Regular Americans helped fill that need, Afghan families say.

Under the Sponsor Circle Program for Afghans, participants underwent background checks, received training and developed a three-month plan. Each group had to raise at least $2,275 for each person who was resettled, the same allocation the U.S. government gives agencies for each refugee.

Mohammad Walizada, who fled Kabul with his family, said five days after he was connected to a sponsor circle with the Four Rivers Church in New Hampshire, his family moved into a furnished home in Epping, a town of about 7,000 residents.

Meanwhile, Afghan friends and relatives spent months on U.S. bases waiting to be placed by a resettlement agency, he said. Many ended up in California, staying in hotels because of the lack of affordable housing, and with just three months of government assistance.

He said his sponsor circle gave his family 10 months worth of rent and a car, and someone still checks on him, his wife and six children daily. Each circle gets a mentor who coaches them from WelcomeNST, an organization created in 2021 to help Americans resettle Afghans and now Ukrainians. The organization offers a Slack channel for circles and partners with the resettlement agency, HIAS, which connects them to caseworkers when needed.

The New Hampshire team has more than 60 members helping people like Walizada.

“I feel like I have a lot of family here now,” Walizada said.

To be sure, regular Americans have always helped resettle refugees, but not at this scale since the 1980 U.S. Refugee Act created the formal program, experts say.

A similar outpouring of goodwill happened when the Biden administration launched Uniting for Ukraine, which allows Ukrainians fleeing the war into the U.S. for two years with a private sponsor. U.S. Citizenship and Immigration Services, an agency of the Department of Homeland Security, which oversees the program, received more than 117,000 applications through August.

Hundreds of Americans have formed teams to resettle Ukrainians, including in Wyoming — the only state that has never allowed an official refugee resettlement program.

“We just wanted to be able to do something and we have such a beautiful community here,″ said Darren Adwalpalker, pastor at Highland Park Community Church in Casper, who formed a group that sponsored three Ukrainians who arrived to the city of 60,000 in June.

Adwalpalker got support from humanitarian group Samaritan’s Purse.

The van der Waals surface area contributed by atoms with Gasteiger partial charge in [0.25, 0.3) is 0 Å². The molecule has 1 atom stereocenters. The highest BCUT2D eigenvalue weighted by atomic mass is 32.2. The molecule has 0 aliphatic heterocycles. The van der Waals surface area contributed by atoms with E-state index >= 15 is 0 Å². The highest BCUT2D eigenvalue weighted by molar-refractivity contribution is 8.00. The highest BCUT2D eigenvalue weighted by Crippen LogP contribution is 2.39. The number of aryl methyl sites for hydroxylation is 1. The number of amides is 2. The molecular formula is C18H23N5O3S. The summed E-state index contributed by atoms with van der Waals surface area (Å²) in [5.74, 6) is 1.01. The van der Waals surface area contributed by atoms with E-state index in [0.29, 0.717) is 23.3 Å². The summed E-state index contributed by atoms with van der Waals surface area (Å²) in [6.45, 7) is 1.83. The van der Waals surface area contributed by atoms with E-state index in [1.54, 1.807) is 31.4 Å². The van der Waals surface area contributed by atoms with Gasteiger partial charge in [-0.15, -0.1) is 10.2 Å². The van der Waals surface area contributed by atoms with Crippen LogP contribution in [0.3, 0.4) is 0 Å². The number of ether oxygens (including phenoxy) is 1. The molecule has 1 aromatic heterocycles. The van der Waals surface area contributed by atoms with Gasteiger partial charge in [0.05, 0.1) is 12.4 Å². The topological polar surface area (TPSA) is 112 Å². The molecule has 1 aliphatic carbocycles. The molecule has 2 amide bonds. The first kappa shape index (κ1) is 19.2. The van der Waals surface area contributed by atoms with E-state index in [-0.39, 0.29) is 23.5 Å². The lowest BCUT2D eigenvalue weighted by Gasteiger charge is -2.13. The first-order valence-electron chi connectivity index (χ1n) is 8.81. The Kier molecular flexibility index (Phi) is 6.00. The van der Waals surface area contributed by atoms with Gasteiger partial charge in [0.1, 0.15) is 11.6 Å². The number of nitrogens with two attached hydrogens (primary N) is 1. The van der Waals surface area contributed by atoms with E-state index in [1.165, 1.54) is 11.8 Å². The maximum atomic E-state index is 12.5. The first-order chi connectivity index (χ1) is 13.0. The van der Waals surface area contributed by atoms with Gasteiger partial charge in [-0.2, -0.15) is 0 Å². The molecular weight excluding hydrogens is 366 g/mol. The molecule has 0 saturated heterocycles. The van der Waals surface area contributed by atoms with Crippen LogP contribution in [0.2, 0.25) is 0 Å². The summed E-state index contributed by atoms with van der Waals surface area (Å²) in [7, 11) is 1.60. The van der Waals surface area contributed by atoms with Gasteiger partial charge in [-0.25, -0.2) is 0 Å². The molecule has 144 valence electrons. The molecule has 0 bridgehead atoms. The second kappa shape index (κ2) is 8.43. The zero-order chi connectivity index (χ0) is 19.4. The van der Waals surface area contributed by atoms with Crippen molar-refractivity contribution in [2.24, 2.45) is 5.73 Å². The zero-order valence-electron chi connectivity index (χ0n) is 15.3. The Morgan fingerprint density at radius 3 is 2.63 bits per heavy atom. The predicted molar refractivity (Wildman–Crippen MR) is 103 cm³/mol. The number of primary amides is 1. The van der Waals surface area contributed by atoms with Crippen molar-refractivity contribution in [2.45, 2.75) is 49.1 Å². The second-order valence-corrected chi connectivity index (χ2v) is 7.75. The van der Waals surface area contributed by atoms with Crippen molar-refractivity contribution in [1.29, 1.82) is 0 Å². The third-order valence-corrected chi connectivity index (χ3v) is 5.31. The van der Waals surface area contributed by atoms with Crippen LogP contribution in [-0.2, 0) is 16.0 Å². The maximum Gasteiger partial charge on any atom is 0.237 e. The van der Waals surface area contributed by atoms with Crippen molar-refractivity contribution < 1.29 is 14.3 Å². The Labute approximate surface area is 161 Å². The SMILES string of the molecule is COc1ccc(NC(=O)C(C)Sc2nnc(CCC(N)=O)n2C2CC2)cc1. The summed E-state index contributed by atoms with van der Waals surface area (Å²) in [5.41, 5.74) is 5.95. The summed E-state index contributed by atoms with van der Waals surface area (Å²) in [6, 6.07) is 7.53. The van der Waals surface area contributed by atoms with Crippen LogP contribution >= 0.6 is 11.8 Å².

“Without private sponsorship, this would not have been possible for a lot of these communities with tremendous resources and goodwill to do this,” said Krista Kartson, who directs its refugee programs.

With $3,000, the pastor said his group provided an apartment for six months for the one Ukrainian who stayed in Casper. Just about everything else — grocery store gift cards, furniture — was donated.

“One of the things I’ve learned is that the whole idea of a resettlement office isn’t that significant” if there are people on the ground willing to help, said Adwalpalker.

“We’ve got dentists working on their teeth. We have doctors seeing them. We have lawyers helping with their immigration paperwork.”

Rudi Berkelhamer, a retired biology professor, wanted to help because her grandparents fled attacks on Jews in the early 20th century in what is now Ukraine.

She was connected to a sponsor circle in Irvine, California, through HIAS, which requires a six-month commitment. Circle members had a week to get to know each other and draft a plan before they were matched to an Afghan family — a young couple and their 3-year-old son — in February.

Berkelhamer shuttled furniture to the family’s home and got them set up with computers and cellphones. Others got them bus passes.

The father — a mechanical engineer who worked with the U.S. military in Afghanistan — found work at a parachute factory. The mother is taking English classes, and their son is attending preschool.

Berkelhamer sees the family every two weeks. This summer, she went to a museum with the mom and another circle member to paint parasols and have lunch. She plans to keep helping.